However, one of our most important demands was the collection of data and statistical studies. On this issue, there is a great shortage in Turkey and the state is not working properly. Our reports are full of data and ratios that present the issue more realistically. This was one of the issues that the CEDAW Committee highlighted in its comments. It advised Turkey to collect data on violence against women, explain it and research it.
Did you have the opportunity to speak to the citizens during the meeting?
Huriye Karabacak: Independent human rights institutions and the Ombudsman have the right to make a presentation at the meeting. An official from the Turkish Institution for Human Rights and Equality also attended the meeting. He just made a presentation. Of course, we say that these institutions are not independent and are not structured according to international standards. This was also in our reports. We had the opportunity to talk again about what we said there. For example, we asked what the Ombudsman has done in terms of the withdrawal process from the Istanbul Convention. It also went into this report, and the members of the CEDAW Committee asked about it there as well. Again, we talked to the Ministry of Family and Social Services. It was an opportunity to remind them that they should be invited to the meetings in the country and that we are also working in this area.
Of course, there is a contact there, but the contact there has no influence on the processes in the country, at least not for this period. This was the case before, and after the discussions about the CEDAW reports, various studies were conducted in the country. But for the last period, this is not possible. But as a result, it is good for us to see firsthand what the state says it is committed to, what it is committed to, at least outside the country. Because then we have the opportunity to remind them, to follow them, to ask them to act.
Finally, how did you prepare for your lobbying work?
Demet Erdemir: Before we went to Geneva, we talked to already experienced friends about taking every opportunity. As Huriye just said, there is a reporter who knows and studies Turkey. Instead, of course, you chase after him and try to catch him. Or there was a committee member from Azerbaijan who knew Turkey, so he often came and talked to us. You try to catch the committee members at work as you leave the room, but of course that was the main lunch. I think everybody there had a chance to pour out all their content.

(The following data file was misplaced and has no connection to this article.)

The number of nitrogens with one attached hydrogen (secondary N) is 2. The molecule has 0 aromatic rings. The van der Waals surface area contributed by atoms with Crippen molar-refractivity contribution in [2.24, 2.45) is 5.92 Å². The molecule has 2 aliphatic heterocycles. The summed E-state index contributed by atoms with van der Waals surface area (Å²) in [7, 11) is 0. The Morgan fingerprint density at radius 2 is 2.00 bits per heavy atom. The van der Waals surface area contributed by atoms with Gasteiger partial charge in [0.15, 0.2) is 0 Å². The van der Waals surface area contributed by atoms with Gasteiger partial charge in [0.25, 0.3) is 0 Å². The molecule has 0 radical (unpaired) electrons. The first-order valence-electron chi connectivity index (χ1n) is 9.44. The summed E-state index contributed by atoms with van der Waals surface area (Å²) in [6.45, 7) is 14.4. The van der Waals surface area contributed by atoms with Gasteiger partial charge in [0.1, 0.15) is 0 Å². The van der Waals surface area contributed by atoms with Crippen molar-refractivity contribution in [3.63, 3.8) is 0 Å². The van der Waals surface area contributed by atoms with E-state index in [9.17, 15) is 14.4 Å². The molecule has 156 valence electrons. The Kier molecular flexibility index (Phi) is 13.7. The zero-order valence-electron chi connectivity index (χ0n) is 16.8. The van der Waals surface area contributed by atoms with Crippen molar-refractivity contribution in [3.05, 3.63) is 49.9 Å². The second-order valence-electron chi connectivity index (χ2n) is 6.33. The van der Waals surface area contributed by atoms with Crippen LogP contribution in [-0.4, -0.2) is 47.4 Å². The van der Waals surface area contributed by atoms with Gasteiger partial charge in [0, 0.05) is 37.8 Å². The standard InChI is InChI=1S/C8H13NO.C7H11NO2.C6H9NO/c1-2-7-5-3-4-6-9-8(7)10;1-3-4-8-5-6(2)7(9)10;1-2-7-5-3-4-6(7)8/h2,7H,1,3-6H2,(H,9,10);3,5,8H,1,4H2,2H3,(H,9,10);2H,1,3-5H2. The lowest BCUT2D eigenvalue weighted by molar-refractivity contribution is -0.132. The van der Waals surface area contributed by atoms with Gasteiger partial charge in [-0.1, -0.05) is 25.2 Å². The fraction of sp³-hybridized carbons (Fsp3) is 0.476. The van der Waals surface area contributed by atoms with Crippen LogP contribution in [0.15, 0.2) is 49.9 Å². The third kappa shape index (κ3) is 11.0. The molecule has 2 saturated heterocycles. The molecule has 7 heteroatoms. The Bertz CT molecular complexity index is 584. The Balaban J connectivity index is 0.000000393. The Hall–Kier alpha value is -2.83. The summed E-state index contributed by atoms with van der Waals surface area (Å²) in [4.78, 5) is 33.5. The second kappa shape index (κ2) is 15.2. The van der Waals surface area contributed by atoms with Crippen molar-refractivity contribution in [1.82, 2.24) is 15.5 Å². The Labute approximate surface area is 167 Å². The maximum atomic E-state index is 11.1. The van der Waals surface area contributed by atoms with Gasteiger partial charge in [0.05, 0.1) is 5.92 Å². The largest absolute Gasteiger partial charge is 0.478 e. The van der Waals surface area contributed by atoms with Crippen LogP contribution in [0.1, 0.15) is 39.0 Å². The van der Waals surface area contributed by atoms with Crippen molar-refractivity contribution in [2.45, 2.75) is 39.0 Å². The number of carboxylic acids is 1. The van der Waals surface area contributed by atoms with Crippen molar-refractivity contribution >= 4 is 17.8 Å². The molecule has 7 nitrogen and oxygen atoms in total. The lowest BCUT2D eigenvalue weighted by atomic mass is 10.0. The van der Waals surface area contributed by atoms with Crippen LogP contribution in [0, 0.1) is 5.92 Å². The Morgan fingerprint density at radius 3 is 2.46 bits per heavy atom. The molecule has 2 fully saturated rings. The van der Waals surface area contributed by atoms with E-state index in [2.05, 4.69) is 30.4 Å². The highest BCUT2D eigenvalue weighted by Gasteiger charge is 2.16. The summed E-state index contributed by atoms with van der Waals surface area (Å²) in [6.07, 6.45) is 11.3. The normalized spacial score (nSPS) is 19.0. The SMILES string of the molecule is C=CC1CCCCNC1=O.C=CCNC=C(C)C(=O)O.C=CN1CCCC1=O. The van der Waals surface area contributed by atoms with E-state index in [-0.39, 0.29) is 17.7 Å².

Huriye Karabacak: We had a division of labor before we left. Not only we from Ankara were there, but also friends from Istanbul. Before we left, we decided what we would talk about, who would talk and who would answer what questions in the hour and a half we had. So, we were well prepared to use the time as efficiently as possible. That also worked.
However, as the Turkish Women's Union, we did a project to disseminate CEDAW and we collected some data as part of that project. We included this data in the shadow report. In other words, we are already advocating in our own organizations and at the local level. But at the international level, we have been talking to other organizations in the field and women's organizations and their representatives, and communicating and sharing information with those who will be in the field. Again, we established a dialog with the secretaries and assistants of the committee members, gave them some information and received email addresses. Later, we sent additional reports or messages on current issues. So, we tried to use all communication channels. Of course, on the way back, we also informed other friends we worked with and held joint meetings. We plan to publish these studies as a written book. But at the same time, for example, our project to disseminate CEDAW continues.
In other words, what we have done in Geneva in this project, what has been revealed in this report, what the State Party has committed to do as soon as possible, we are going back and telling everybody. The report has become a work that is interwoven internally and externally, or a tool that is used more every day than it used to be.
Is there anything you would like to add?
Anyone who would like to learn more about our experience and our work in this area can contact us. We are here for you. Thank you.